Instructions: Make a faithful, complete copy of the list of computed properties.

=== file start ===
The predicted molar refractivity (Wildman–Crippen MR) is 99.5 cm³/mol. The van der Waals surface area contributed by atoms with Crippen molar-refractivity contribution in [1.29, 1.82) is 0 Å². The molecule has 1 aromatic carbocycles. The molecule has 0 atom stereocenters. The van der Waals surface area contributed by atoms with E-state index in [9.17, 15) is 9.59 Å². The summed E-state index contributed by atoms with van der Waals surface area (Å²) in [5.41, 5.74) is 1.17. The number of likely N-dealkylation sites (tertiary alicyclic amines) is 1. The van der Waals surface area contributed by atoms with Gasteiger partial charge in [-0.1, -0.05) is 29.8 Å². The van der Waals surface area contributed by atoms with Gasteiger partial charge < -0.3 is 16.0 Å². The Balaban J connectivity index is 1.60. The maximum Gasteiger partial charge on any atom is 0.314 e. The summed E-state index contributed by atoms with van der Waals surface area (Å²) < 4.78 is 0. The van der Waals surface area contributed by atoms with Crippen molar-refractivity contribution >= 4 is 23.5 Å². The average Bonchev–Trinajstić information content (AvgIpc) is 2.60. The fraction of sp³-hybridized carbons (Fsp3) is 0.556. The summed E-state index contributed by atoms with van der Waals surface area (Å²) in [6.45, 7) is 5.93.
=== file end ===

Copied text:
The predicted molar refractivity (Wildman–Crippen MR) is 99.5 cm³/mol. The van der Waals surface area contributed by atoms with Crippen molar-refractivity contribution in [1.29, 1.82) is 0 Å². The molecule has 1 aromatic carbocycles. The molecule has 0 atom stereocenters. The van der Waals surface area contributed by atoms with E-state index in [9.17, 15) is 9.59 Å². The summed E-state index contributed by atoms with van der Waals surface area (Å²) in [5.41, 5.74) is 1.17. The number of likely N-dealkylation sites (tertiary alicyclic amines) is 1. The van der Waals surface area contributed by atoms with Gasteiger partial charge in [-0.1, -0.05) is 29.8 Å². The van der Waals surface area contributed by atoms with Gasteiger partial charge < -0.3 is 16.0 Å². The Balaban J connectivity index is 1.60. The maximum Gasteiger partial charge on any atom is 0.314 e. The summed E-state index contributed by atoms with van der Waals surface area (Å²) < 4.78 is 0. The van der Waals surface area contributed by atoms with Crippen molar-refractivity contribution >= 4 is 23.5 Å². The average Bonchev–Trinajstić information content (AvgIpc) is 2.60. The fraction of sp³-hybridized carbons (Fsp3) is 0.556. The summed E-state index contributed by atoms with van der Waals surface area (Å²) in [6.45, 7) is 5.93.